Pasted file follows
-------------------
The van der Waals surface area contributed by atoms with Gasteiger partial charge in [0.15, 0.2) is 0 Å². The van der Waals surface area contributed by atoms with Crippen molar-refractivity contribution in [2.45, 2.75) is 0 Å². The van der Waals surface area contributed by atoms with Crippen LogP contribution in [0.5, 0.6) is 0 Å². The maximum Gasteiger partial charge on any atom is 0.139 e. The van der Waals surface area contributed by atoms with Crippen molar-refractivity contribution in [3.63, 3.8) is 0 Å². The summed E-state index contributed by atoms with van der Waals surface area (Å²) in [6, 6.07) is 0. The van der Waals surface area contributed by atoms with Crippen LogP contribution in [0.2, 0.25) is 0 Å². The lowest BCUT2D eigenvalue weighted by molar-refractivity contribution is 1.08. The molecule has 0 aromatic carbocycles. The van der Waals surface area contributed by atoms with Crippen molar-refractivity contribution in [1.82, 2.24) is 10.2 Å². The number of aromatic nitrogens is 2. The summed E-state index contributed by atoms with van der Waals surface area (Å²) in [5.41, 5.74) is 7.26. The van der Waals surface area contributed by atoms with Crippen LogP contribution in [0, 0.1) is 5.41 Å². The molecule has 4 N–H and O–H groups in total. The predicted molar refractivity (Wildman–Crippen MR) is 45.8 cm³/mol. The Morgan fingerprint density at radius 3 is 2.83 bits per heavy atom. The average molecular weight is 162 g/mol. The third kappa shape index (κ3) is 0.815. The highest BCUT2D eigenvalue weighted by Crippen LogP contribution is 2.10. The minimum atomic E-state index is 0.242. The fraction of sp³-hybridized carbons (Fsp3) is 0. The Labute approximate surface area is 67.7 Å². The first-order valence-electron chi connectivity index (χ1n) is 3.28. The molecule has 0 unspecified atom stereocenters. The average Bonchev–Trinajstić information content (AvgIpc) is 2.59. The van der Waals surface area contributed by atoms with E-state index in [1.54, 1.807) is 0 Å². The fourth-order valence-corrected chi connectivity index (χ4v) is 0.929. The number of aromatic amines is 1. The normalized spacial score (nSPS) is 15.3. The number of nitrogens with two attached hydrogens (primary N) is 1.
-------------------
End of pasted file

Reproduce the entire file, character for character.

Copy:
The van der Waals surface area contributed by atoms with Gasteiger partial charge in [0.15, 0.2) is 0 Å². The van der Waals surface area contributed by atoms with Crippen molar-refractivity contribution in [2.45, 2.75) is 0 Å². The van der Waals surface area contributed by atoms with Crippen LogP contribution in [0.5, 0.6) is 0 Å². The maximum Gasteiger partial charge on any atom is 0.139 e. The van der Waals surface area contributed by atoms with Crippen molar-refractivity contribution in [3.63, 3.8) is 0 Å². The summed E-state index contributed by atoms with van der Waals surface area (Å²) in [6, 6.07) is 0. The van der Waals surface area contributed by atoms with Crippen LogP contribution in [0.2, 0.25) is 0 Å². The lowest BCUT2D eigenvalue weighted by molar-refractivity contribution is 1.08. The molecule has 0 aromatic carbocycles. The van der Waals surface area contributed by atoms with Crippen molar-refractivity contribution in [1.82, 2.24) is 10.2 Å². The number of aromatic nitrogens is 2. The summed E-state index contributed by atoms with van der Waals surface area (Å²) in [5.41, 5.74) is 7.26. The van der Waals surface area contributed by atoms with Crippen LogP contribution in [0, 0.1) is 5.41 Å². The molecule has 4 N–H and O–H groups in total. The predicted molar refractivity (Wildman–Crippen MR) is 45.8 cm³/mol. The Morgan fingerprint density at radius 3 is 2.83 bits per heavy atom. The average molecular weight is 162 g/mol. The third kappa shape index (κ3) is 0.815. The highest BCUT2D eigenvalue weighted by Crippen LogP contribution is 2.10. The minimum atomic E-state index is 0.242. The fraction of sp³-hybridized carbons (Fsp3) is 0. The Labute approximate surface area is 67.7 Å². The first-order valence-electron chi connectivity index (χ1n) is 3.28. The molecule has 0 unspecified atom stereocenters. The average Bonchev–Trinajstić information content (AvgIpc) is 2.59. The van der Waals surface area contributed by atoms with E-state index in [1.54, 1.807) is 0 Å². The fourth-order valence-corrected chi connectivity index (χ4v) is 0.929. The number of aromatic amines is 1. The normalized spacial score (nSPS) is 15.3. The number of nitrogens with two attached hydrogens (primary N) is 1.